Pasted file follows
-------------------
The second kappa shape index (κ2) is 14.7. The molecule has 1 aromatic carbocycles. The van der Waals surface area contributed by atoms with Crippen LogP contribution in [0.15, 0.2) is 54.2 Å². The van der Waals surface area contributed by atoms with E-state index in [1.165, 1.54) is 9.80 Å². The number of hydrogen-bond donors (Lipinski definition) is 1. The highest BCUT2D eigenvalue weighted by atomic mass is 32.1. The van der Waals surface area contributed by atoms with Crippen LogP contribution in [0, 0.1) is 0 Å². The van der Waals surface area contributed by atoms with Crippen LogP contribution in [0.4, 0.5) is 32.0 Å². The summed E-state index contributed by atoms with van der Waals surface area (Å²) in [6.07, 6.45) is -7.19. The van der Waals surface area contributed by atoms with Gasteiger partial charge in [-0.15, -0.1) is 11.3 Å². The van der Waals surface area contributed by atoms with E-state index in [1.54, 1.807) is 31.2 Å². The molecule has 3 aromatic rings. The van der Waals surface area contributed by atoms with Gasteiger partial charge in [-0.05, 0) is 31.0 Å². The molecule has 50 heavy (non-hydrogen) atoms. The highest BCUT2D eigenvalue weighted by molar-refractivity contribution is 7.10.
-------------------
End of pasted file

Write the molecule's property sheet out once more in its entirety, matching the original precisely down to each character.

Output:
The second kappa shape index (κ2) is 14.7. The molecule has 1 aromatic carbocycles. The van der Waals surface area contributed by atoms with Crippen LogP contribution in [0.15, 0.2) is 54.2 Å². The van der Waals surface area contributed by atoms with E-state index in [1.165, 1.54) is 9.80 Å². The number of hydrogen-bond donors (Lipinski definition) is 1. The highest BCUT2D eigenvalue weighted by atomic mass is 32.1. The van der Waals surface area contributed by atoms with Crippen LogP contribution in [0, 0.1) is 0 Å². The van der Waals surface area contributed by atoms with Crippen LogP contribution in [0.4, 0.5) is 32.0 Å². The summed E-state index contributed by atoms with van der Waals surface area (Å²) in [6.07, 6.45) is -7.19. The van der Waals surface area contributed by atoms with Gasteiger partial charge in [-0.15, -0.1) is 11.3 Å². The van der Waals surface area contributed by atoms with E-state index in [1.54, 1.807) is 31.2 Å². The molecule has 3 aromatic rings. The van der Waals surface area contributed by atoms with Gasteiger partial charge in [-0.05, 0) is 31.0 Å². The molecule has 50 heavy (non-hydrogen) atoms. The highest BCUT2D eigenvalue weighted by molar-refractivity contribution is 7.10.